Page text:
Stem cells from adipose tissue

Published on March 5, 2014   40 min
Hello, this is Adam Katz. And the title of my presentation is "Stem Cells from Adipose Tissue." I am an associate professor in the division of plastic surgery at the University of Florida.
As part of full disclosure, I would like to mention that I am a named inventor on issued and or pending patents related to the adipose field, including adipose-derived cells and matrix. And I have in the past received royalties related to this IP. I also serve on the board of directors or have been a founder on at least two companies that operate in this field.
As a brief overview for my presentation, I will be giving a brief background on the adipose-derived cell, as well as some of the past and current science related to these cells. We'll also discuss briefly some of the regulatory issues surrounding the translation of adipose-derived cells and then the translation and commercialization of these cells specifically.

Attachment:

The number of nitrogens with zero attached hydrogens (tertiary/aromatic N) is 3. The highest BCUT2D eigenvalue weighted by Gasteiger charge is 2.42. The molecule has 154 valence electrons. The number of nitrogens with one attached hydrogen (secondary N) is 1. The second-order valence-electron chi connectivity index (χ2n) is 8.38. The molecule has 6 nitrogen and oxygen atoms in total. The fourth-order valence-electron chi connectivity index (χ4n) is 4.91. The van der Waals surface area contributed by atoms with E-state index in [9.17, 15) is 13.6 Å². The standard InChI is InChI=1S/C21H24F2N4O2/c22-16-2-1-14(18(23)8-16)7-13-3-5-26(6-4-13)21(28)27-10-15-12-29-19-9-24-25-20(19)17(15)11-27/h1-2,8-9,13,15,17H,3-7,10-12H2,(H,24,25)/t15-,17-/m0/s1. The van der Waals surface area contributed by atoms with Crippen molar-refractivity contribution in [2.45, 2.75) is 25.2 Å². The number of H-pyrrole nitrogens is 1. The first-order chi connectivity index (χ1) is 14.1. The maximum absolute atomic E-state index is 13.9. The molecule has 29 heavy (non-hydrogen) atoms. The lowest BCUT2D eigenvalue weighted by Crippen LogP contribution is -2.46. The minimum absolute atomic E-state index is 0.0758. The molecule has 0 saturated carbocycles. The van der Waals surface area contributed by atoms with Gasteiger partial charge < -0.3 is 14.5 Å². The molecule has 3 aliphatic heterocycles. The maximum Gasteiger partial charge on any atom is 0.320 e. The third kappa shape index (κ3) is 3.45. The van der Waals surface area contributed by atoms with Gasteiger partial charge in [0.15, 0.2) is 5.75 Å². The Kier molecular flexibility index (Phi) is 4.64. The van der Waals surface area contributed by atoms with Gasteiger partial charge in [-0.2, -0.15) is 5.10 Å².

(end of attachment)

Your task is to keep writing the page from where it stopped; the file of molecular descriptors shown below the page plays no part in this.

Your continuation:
To begin, let's discuss adipose tissue, which is a tissue many of us are well aware of and have learned about in medical school or other stages of training. Many of us were taught that the function of adipose tissue was simply for storing energy and providing padding to important structures. There are two main physiological subcompartments of adipose tissue. One is the parenchyma, which is the functional part of the tissue. In this case the adipocyte, which stores energy. And surrounding this is the stroma, or the connective or supportive structural framework of a tissue. In this case, lots of fibroblasts and endothelial vascular related cells. We now know that adipose tissue in extremely complex and dynamic endocrine organ. And from our standpoint, for the purpose of this talk, we'll be talking about the regenerative potential of cells and factors that are derived from this tissue.